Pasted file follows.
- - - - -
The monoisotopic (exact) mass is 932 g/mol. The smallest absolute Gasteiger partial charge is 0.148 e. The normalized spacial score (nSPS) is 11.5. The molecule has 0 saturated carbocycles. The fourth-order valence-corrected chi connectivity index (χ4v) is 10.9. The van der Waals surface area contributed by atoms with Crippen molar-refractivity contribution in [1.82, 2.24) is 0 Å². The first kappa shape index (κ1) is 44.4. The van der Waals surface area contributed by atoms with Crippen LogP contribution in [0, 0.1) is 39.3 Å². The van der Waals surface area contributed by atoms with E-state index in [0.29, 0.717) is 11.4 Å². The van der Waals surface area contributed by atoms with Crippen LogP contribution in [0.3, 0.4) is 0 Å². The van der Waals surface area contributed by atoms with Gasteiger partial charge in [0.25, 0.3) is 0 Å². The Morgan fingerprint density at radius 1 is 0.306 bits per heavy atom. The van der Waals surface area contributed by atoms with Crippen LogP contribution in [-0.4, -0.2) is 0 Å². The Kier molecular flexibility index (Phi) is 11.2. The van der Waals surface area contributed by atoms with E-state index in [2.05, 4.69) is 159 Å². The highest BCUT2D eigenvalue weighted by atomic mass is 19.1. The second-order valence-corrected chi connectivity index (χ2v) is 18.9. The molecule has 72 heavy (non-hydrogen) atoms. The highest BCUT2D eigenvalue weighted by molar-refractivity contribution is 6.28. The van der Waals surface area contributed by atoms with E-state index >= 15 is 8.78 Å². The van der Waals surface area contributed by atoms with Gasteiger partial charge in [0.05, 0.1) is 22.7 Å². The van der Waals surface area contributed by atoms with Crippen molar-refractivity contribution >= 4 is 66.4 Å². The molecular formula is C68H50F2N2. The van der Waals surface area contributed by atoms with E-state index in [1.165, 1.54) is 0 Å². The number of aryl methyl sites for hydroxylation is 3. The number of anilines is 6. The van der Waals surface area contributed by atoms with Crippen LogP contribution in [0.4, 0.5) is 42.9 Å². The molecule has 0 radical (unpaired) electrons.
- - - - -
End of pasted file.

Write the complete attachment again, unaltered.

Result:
The monoisotopic (exact) mass is 932 g/mol. The smallest absolute Gasteiger partial charge is 0.148 e. The normalized spacial score (nSPS) is 11.5. The molecule has 0 saturated carbocycles. The fourth-order valence-corrected chi connectivity index (χ4v) is 10.9. The van der Waals surface area contributed by atoms with Crippen molar-refractivity contribution in [1.82, 2.24) is 0 Å². The first kappa shape index (κ1) is 44.4. The van der Waals surface area contributed by atoms with Crippen LogP contribution in [0, 0.1) is 39.3 Å². The van der Waals surface area contributed by atoms with E-state index in [0.29, 0.717) is 11.4 Å². The van der Waals surface area contributed by atoms with Crippen LogP contribution in [0.3, 0.4) is 0 Å². The van der Waals surface area contributed by atoms with Gasteiger partial charge in [0.25, 0.3) is 0 Å². The Morgan fingerprint density at radius 1 is 0.306 bits per heavy atom. The van der Waals surface area contributed by atoms with Crippen LogP contribution in [-0.4, -0.2) is 0 Å². The Kier molecular flexibility index (Phi) is 11.2. The van der Waals surface area contributed by atoms with E-state index in [2.05, 4.69) is 159 Å². The highest BCUT2D eigenvalue weighted by atomic mass is 19.1. The second-order valence-corrected chi connectivity index (χ2v) is 18.9. The molecule has 72 heavy (non-hydrogen) atoms. The highest BCUT2D eigenvalue weighted by molar-refractivity contribution is 6.28. The van der Waals surface area contributed by atoms with E-state index >= 15 is 8.78 Å². The van der Waals surface area contributed by atoms with Gasteiger partial charge in [0.05, 0.1) is 22.7 Å². The van der Waals surface area contributed by atoms with Crippen molar-refractivity contribution >= 4 is 66.4 Å². The molecular formula is C68H50F2N2. The van der Waals surface area contributed by atoms with E-state index in [1.165, 1.54) is 0 Å². The number of aryl methyl sites for hydroxylation is 3. The number of anilines is 6. The van der Waals surface area contributed by atoms with Crippen LogP contribution in [0.4, 0.5) is 42.9 Å². The molecule has 0 radical (unpaired) electrons.